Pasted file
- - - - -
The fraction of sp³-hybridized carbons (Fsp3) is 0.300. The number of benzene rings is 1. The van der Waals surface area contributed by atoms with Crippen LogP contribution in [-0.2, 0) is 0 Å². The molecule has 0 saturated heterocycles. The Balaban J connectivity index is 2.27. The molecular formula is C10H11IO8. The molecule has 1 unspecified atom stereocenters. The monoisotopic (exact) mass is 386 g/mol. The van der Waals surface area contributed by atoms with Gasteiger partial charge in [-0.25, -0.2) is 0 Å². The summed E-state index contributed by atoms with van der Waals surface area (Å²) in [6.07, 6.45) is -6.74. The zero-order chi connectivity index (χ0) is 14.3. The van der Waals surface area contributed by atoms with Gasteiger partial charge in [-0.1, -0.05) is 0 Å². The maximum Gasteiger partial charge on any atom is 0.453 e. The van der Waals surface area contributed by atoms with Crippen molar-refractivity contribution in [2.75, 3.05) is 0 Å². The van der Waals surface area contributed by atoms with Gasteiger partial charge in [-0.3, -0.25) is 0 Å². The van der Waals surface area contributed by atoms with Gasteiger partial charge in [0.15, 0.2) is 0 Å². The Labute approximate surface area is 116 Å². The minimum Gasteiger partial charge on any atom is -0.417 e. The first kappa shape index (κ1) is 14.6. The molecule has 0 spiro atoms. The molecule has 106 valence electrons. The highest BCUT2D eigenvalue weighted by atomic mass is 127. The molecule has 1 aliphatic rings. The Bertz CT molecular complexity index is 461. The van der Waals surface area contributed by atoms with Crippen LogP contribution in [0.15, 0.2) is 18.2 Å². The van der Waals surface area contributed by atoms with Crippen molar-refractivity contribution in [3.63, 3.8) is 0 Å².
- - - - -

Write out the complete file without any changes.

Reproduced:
The fraction of sp³-hybridized carbons (Fsp3) is 0.300. The number of benzene rings is 1. The van der Waals surface area contributed by atoms with Crippen LogP contribution in [-0.2, 0) is 0 Å². The molecule has 0 saturated heterocycles. The Balaban J connectivity index is 2.27. The molecular formula is C10H11IO8. The molecule has 1 unspecified atom stereocenters. The monoisotopic (exact) mass is 386 g/mol. The van der Waals surface area contributed by atoms with Gasteiger partial charge in [-0.25, -0.2) is 0 Å². The summed E-state index contributed by atoms with van der Waals surface area (Å²) in [6.07, 6.45) is -6.74. The zero-order chi connectivity index (χ0) is 14.3. The van der Waals surface area contributed by atoms with Gasteiger partial charge in [-0.1, -0.05) is 0 Å². The maximum Gasteiger partial charge on any atom is 0.453 e. The van der Waals surface area contributed by atoms with Crippen molar-refractivity contribution in [2.75, 3.05) is 0 Å². The van der Waals surface area contributed by atoms with Gasteiger partial charge in [-0.3, -0.25) is 0 Å². The van der Waals surface area contributed by atoms with Gasteiger partial charge in [0.15, 0.2) is 0 Å². The Labute approximate surface area is 116 Å². The minimum Gasteiger partial charge on any atom is -0.417 e. The first kappa shape index (κ1) is 14.6. The molecule has 0 spiro atoms. The molecule has 106 valence electrons. The highest BCUT2D eigenvalue weighted by atomic mass is 127. The molecule has 1 aliphatic rings. The Bertz CT molecular complexity index is 461. The van der Waals surface area contributed by atoms with Crippen LogP contribution in [0.15, 0.2) is 18.2 Å². The van der Waals surface area contributed by atoms with Crippen molar-refractivity contribution in [3.63, 3.8) is 0 Å².